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Soloway Gives Own Tax Plans After Hitting Furcolo's Proposal

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Arnold M. Soloway, assistant professor of Economics, who opposed the planned three per cent Massachusetts sales tax in a debate with Governor Furcolo on Saturday, last night outlined the features of an alternate tax plan which he called "the fairest possible under present conditions."

In the debate, which was witnessed by 300 people attending the Education Conference of the Massachusetts Federation of Teachers at the Business School, Furcolo asked "what other feasible method is there for raising the additional income?"

Soloway, answering the governor, opposed the new sales tax and called instead for the "proper utilization of income tax laws now on the books."

"I am certainly against a 'soak the rich' policy," he continued. "All taxes ultimately come from income, and a revenue plan, to be really productive, must tax income where income is."

Pointing out that 98 per cent of Bay State family incomes are under $10,000, Soloway stated that "it is an old and happy illusion that we can support the kind of government we want by taxing the few relatively wealthy. But it is only an illusion."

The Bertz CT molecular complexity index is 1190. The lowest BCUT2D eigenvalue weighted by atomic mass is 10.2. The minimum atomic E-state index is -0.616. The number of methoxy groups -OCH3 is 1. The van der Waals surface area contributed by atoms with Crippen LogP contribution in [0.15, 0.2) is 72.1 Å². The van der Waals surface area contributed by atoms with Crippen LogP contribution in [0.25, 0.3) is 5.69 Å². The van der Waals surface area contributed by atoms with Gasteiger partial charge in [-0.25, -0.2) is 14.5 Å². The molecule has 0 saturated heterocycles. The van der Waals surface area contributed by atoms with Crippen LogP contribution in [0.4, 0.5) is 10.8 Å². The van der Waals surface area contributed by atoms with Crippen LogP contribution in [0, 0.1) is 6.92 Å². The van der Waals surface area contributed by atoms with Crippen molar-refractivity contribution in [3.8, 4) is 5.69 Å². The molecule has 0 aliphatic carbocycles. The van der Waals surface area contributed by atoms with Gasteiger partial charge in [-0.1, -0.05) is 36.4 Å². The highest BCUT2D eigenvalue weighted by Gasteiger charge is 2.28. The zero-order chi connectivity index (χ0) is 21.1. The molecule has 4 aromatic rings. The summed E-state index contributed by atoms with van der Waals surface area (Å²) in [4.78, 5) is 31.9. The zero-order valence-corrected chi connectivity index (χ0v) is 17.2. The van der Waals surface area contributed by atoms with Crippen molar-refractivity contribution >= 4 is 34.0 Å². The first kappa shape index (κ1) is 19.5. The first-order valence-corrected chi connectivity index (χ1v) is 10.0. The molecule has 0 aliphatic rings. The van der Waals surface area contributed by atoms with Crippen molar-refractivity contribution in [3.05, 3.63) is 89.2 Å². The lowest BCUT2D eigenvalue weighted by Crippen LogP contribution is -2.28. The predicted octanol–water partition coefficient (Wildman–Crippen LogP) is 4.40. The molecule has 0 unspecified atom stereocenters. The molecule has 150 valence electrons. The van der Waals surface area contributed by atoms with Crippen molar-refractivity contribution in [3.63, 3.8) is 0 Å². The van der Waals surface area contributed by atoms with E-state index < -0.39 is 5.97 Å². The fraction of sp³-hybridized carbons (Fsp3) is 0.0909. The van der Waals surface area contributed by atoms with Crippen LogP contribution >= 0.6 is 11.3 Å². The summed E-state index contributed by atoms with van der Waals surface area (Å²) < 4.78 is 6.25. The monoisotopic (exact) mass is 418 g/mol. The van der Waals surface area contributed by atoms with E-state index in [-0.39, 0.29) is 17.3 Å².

The economist answered Furcolo's challenge by pointing to possible revisions in the existing income tax laws which, he claimed, would raise "about twice as much as Furcolo expects from the sales tax." His major proposals were:

1.) "to lower personal tax exemptions, which are now well above the federal level."

2.) "to disallow the deduction of federal taxes from income for state taxation purposes."

3.) "to close rental income loopheles."

4. "better collection and administration of personal and corporate income taxes."

Soloway's findings were documented in "A Balanced Fiscal Program for Massachusetts," a study undertaken earlier this year for the Massachusetts Americans for Democratic Action. He based much of his work on the official report of the State Fiscal Survey Commission.

"The explosion of my report into a timely topic is quite accidental," Soloway said. "I did not expect to be involved in a public controversy of this magnitude."

The Soloway Study, to have been released last year, was postponed because of the author's work on another book. It was finally released this December.

"Although I had no intention of being lured into a major public debate," Soloway asserted, "I now feel duty bound to appear where I have to appear."

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